Read in Catalan

There is no single word that sums up the sensation of shame and disrepute attached to Spain's Central Electoral Commission, which on Thursday saw the little prestige that it has blown to pieces when it was revealed that one of its members, the administrative law professor at Barcelona's Pompeu Fabra University, Andrés Betancor, was on the payroll of the Ciudadanos (Cs) party. To put it bluntly: in the morning he was paid to prepare the complaints made by Cs to the electoral commission, and in the afternoon he sat on the commission and defended the position of the party led by Albert Rivera and Inés Arrimadas. A few years ago, perhaps, the case would have had a lower profile, in line with the lower profile of the electoral body. Now, certainly, things are different, as this purely administrative organ has ended up transforming itself into a kind of pre-judicial tribunal that has taken major decisions affecting Spanish public life and has greatly penalized the Catalan pro-independence parties through rulings that have stripped away rights from many of its leaders. From presidents Quim Torra and Carles Puigdemont to MEPs Toni Comín and Clara Ponsatí, to name just four.

In the numerous legal complaints that have been announced, not only in Spain but also in Belgium, we'll see if criminal and illegal acts are found. We'll see. But it is undeniable that the stench given off by a system that is ever more rotten and further removed from any hint of justice is suffocating. Betancor's action against the independence movement has been fierce and the decisions taken by the Central Electoral Commission between 2017 and 2019, the years in which he was a member, must be rolled back to what they could have been. We'll see what is said by all those who defended the electoral body's decisions and have greatly harmed the independence cause. Ciudadanos, always quick to chase down any microphone in order to occupy media space, have chosen to remain silent, while Inés Arrimadas has urgently canceled pre-arranged interviews for personal reasons. It must be very serious when hiding is the only path open to a party which with insults and the fear of Spain breaking up has more than enough to sustain it.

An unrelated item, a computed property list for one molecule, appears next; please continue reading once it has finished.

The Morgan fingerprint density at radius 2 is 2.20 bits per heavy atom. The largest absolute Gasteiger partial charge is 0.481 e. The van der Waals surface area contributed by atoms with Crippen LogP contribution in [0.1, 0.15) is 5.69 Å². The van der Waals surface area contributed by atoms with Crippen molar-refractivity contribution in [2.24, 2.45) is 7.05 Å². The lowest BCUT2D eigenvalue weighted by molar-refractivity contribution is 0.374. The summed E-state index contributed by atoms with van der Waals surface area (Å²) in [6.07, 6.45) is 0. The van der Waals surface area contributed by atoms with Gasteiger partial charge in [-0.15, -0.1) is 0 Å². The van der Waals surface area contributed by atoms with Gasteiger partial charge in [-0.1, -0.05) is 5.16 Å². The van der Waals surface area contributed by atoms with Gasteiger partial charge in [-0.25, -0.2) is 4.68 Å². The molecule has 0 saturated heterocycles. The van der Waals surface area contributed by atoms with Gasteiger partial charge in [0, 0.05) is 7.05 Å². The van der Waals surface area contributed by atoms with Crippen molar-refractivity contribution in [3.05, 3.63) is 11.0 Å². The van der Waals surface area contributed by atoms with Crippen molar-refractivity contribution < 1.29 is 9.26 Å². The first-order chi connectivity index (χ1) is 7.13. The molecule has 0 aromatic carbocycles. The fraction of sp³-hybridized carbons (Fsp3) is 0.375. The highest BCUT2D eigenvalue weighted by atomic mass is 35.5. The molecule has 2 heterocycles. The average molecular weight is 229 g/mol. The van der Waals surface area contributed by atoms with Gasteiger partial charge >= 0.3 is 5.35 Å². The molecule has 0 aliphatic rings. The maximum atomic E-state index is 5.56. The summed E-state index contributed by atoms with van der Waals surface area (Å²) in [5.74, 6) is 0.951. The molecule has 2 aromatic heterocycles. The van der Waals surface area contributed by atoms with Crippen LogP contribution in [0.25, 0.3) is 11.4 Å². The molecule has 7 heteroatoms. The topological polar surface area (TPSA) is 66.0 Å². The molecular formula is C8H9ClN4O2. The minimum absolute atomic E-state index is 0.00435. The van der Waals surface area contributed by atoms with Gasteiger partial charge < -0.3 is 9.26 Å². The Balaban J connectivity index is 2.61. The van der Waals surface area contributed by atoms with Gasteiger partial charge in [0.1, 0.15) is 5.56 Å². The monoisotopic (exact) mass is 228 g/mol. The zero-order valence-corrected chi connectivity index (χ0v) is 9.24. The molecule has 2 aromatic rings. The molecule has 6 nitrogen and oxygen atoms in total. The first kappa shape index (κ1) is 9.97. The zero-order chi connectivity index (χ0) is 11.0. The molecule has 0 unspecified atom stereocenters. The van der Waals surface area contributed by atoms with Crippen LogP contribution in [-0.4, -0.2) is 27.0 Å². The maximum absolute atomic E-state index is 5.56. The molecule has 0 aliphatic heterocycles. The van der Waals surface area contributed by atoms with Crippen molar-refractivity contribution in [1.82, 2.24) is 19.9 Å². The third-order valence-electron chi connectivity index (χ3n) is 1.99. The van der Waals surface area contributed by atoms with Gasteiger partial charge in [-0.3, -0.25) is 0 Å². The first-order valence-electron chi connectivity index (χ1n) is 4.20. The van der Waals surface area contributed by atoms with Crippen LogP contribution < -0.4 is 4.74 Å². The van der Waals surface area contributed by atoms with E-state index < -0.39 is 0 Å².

The Pompeu Fabra University informs that its rector, Jaume Casals, has expressed his personal concern at the possibility that a professor might have carried out "an ethically reprehensible action". At the same time, he has ordered the opening of an internal investigation to clarify if his actions could be subject to sanction by the university. Meanwhile, at the Central Electoral Commission, silence. A clamorous silence. We'll see what ends up happening with the disqualification of president Quim Torra from public office, since Betancor was present at the origin and Cs were behind many of the allegations made against him in the case of the yellow ribbons. A case, that of Torra, which continues on its course in the Supreme Court but has a clear correspondence with the Central Electoral Commission and the rulings that it ended up making, which deprived him of his MP status in the Catalan Parliament, although he retains the position of president.

If anyone felt just a little embarrassment, they would hasten to avoid even greater disrepute before the Spanish electoral body's performance becomes the topic on everyone's lips in the EU courts and the European Parliament. That is undoubtedly a lot to ask as there are always those who think it is best to die with your boots on.